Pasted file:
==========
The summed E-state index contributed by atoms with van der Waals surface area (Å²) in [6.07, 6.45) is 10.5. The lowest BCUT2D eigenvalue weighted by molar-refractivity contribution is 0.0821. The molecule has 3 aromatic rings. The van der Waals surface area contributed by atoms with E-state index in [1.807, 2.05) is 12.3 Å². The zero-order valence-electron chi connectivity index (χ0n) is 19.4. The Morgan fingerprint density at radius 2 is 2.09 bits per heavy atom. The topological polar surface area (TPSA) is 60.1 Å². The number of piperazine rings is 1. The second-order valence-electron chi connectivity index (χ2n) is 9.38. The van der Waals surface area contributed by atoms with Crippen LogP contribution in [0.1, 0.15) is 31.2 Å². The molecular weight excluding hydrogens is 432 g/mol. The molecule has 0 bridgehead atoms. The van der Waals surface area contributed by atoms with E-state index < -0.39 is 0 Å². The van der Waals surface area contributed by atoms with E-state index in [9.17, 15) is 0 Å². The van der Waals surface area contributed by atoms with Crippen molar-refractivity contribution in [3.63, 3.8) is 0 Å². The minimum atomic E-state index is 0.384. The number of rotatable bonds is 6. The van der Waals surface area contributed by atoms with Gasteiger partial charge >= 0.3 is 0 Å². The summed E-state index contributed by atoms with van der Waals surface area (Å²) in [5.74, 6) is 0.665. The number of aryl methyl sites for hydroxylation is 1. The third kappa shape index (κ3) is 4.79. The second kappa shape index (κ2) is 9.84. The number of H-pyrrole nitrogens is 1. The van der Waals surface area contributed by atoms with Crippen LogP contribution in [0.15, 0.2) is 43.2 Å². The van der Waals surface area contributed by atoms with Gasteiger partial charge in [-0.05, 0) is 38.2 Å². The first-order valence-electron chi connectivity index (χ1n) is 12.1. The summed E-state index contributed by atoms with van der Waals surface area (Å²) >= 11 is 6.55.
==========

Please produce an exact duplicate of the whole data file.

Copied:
The summed E-state index contributed by atoms with van der Waals surface area (Å²) in [6.07, 6.45) is 10.5. The lowest BCUT2D eigenvalue weighted by molar-refractivity contribution is 0.0821. The molecule has 3 aromatic rings. The van der Waals surface area contributed by atoms with E-state index in [1.807, 2.05) is 12.3 Å². The zero-order valence-electron chi connectivity index (χ0n) is 19.4. The Morgan fingerprint density at radius 2 is 2.09 bits per heavy atom. The topological polar surface area (TPSA) is 60.1 Å². The number of piperazine rings is 1. The second-order valence-electron chi connectivity index (χ2n) is 9.38. The van der Waals surface area contributed by atoms with Crippen LogP contribution in [0.1, 0.15) is 31.2 Å². The molecular weight excluding hydrogens is 432 g/mol. The molecule has 0 bridgehead atoms. The van der Waals surface area contributed by atoms with E-state index < -0.39 is 0 Å². The van der Waals surface area contributed by atoms with E-state index in [9.17, 15) is 0 Å². The van der Waals surface area contributed by atoms with Crippen molar-refractivity contribution in [3.63, 3.8) is 0 Å². The minimum atomic E-state index is 0.384. The number of rotatable bonds is 6. The van der Waals surface area contributed by atoms with Gasteiger partial charge >= 0.3 is 0 Å². The summed E-state index contributed by atoms with van der Waals surface area (Å²) in [5.74, 6) is 0.665. The number of aryl methyl sites for hydroxylation is 1. The third kappa shape index (κ3) is 4.79. The second kappa shape index (κ2) is 9.84. The number of H-pyrrole nitrogens is 1. The van der Waals surface area contributed by atoms with Crippen LogP contribution in [0.15, 0.2) is 43.2 Å². The van der Waals surface area contributed by atoms with Gasteiger partial charge in [-0.05, 0) is 38.2 Å². The first-order valence-electron chi connectivity index (χ1n) is 12.1. The summed E-state index contributed by atoms with van der Waals surface area (Å²) >= 11 is 6.55.